Saudi crown prince makes first Turkey trip since Khashoggi murder | News | DW | 22.06.2022

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Saudi crown prince makes first Turkey trip since Khashoggi murder

Mohammed bin Salman is visiting Turkey for the first time since the murder of journalist Jamal Khashoggi in 2018. The trip comes as Turkey faces its worst economic crisis in decades.

Turkish President Recep Tayyip Erdogan, left, and Saudi Crown Prince Mohammed bin Salman review a military honour guard during a welcome ceremony, in Ankara

Turkish President Recep Tayyip Erdogan (left) and Saudi Crown Prince Mohammed bin Salman are trying to mend ties between their countries, which soured after the murder of Jamal Khashoggi

President Recep Tayyip Erdogan welcomed Saudi Arabia's Crown Prince Mohammed bin Salman at an official ceremony at the presidential complex in Ankara on Wednesday. The trip is seen as an attempt to normalize relations between the countries that soured following the murder of Saudi journalist Jamal Khashoggi inside Riyadh's Istanbul consulate in 2018.

The crown prince, seen as the de-facto leader of Saudi Arabia, met Erdogan on the last leg of a Middle East tour that has taken him to Egypt and Jordan. His visit comes ahead of US President Joe Biden's trip to the region next month.

In April, Erdogan traveled to Saudi Arabia and held one-on-one talks with the Saudi prince, where he raised the possibility of investments that could help ease the strain on Turkey's struggling economy.

Saudi Arabia has been trying to broaden its alliances at a time when relations between Riyadh and Washington are strained. The crown prince also wants to end the scandal surrounding Khashoggi's assassination, which has damaged his image.

Saudi Arabian Crown Prince Mohammed bin Salman shakes hands with Turkish President Recep Tayyip Erdogan at the presidential complex in Ankara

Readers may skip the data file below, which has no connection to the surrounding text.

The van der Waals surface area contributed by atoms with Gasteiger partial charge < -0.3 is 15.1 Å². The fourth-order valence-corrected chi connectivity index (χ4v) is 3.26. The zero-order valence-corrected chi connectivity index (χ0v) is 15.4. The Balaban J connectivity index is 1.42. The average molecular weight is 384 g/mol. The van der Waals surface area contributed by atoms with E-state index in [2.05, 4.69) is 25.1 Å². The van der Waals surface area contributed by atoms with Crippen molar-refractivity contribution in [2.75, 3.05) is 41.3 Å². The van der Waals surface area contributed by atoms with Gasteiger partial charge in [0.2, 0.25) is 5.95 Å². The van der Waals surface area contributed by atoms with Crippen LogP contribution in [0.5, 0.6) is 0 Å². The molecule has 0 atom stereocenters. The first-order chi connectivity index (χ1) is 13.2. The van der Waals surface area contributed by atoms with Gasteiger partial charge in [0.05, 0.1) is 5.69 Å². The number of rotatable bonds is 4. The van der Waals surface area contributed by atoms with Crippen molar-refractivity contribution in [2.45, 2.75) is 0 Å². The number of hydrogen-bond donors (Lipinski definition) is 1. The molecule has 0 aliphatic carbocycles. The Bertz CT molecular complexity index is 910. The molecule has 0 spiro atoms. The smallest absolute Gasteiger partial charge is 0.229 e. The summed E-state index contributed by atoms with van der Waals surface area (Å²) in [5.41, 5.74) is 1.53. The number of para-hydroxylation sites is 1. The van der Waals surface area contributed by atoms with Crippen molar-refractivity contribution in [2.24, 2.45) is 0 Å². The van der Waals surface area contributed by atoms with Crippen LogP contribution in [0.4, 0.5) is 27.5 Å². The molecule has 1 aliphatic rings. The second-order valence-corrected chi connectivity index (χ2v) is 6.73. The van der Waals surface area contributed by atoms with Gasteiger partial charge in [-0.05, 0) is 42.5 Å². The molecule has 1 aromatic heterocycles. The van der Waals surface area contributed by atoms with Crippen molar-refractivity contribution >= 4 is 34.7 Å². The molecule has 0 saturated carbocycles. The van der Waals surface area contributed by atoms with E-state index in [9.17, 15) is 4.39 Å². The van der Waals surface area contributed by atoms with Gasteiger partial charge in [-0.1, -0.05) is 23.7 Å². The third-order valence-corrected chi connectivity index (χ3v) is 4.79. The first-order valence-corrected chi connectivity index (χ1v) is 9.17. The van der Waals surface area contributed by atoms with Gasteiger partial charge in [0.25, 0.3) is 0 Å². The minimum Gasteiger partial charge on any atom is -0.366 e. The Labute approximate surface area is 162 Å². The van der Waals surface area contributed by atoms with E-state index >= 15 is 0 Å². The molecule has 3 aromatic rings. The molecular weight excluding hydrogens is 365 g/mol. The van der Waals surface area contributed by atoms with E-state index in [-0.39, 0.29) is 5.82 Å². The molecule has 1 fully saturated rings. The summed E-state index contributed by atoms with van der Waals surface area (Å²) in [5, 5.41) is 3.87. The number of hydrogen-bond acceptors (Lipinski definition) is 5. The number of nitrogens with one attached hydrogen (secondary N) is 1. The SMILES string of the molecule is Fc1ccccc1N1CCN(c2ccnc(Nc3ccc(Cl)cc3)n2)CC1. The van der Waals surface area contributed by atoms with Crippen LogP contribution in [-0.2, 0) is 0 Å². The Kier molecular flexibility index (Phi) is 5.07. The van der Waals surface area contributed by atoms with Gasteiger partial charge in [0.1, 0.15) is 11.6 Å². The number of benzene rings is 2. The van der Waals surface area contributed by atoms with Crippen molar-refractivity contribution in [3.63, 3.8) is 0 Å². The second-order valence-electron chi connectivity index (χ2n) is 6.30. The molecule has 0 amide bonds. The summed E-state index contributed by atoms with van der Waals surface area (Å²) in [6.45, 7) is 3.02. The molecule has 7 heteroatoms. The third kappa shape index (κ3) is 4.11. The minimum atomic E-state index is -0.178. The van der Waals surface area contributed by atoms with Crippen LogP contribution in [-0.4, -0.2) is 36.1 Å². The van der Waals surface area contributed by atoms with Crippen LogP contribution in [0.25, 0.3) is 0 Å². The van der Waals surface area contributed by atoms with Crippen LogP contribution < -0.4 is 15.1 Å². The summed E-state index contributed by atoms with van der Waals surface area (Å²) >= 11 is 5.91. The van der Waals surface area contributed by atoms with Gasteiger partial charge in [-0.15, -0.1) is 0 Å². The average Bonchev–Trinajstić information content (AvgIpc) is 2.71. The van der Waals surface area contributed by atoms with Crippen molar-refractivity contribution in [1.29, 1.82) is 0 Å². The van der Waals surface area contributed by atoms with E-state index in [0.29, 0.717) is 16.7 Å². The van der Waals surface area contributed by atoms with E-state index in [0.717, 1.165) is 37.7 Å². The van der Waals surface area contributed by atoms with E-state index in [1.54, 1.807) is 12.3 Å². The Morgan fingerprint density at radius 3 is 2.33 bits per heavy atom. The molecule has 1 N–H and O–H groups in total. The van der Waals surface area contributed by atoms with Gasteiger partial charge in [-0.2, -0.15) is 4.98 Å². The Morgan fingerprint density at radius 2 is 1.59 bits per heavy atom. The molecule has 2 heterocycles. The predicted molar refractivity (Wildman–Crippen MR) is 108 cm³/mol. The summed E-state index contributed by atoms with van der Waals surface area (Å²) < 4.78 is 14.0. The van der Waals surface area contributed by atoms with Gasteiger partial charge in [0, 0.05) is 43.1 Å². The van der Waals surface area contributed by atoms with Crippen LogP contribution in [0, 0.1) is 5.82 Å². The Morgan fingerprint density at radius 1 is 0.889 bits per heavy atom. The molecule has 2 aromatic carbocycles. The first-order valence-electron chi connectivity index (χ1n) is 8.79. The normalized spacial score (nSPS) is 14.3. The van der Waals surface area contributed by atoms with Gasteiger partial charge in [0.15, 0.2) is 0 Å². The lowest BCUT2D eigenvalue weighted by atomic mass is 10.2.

The crown prince, known as MBS and Erdogan's meeting was aimed at fully normalising ties

Shadow of Khashoggi's murder

Relations between the countries hit rock bottom after Turkey gave a blow-by-blow account of how a Saudi hit squad killed and dismembered Khashoggi at the kingdom's consulate in Istanbul in 2018. At the time, Erdogan blamed the "highest level" of the Saudi government.

Khashoggi had entered the consulate in October 2018 by appointment to obtain papers to allow him to wed his Turkish fiancee, who waited for him outside. He never emerged and his body was never found.

The killing of Khashoggi sparked global outrage and put pressure on Mohammed bin Salman, who was said to have approved the operation to kill or capture Khashoggi, according to a US intelligence assessment. The crown prince has denied any knowledge of the operation that was carried out by agents who worked directly for him.

Turkey had opened a trial in absentia against 26 Saudis suspected of Khashoggi's murder, but the court earlier this year ruled to halt the proceedings and transferred the case to Saudi Arabia, paving the way for the countries' rapprochement.

The court's decision drew strong protests from Khashoggi's Turkish fiancee, Hatice Cengiz, and Turkey's political opposition. "He gets off the plane and hugs the killers," said Kemal Kilicdaroglu, leader of the Republican People's Party (CHP), who expressed outrage over Erdogan's earlier visit to Saudi Arabia.

Economic crisis in Turkey

Turkey's efforts to improve ties with Saudi Arabia comes as Turkey faces its worst economic crisis in two decades and is trying to attract investments from wealthy Gulf Arab states. Turkey has also taken steps to improve relations with the United Arab Emirates, Egypt and Israel.

Turkey's economy is being battered by a slumping lira and inflation soaring beyond 70%. Analysts believe the resulting drop in Erdogan's public approval and the depletion of state reserves means the Turkish leader can ill afford to maintain his hostile stance toward the petrodollar-filled Gulf states.

Saudi funds and foreign currency could help Erdogan shore up support ahead of elections in June 2023, analysts say.

dh/kb (AP, AFP, Reuters)

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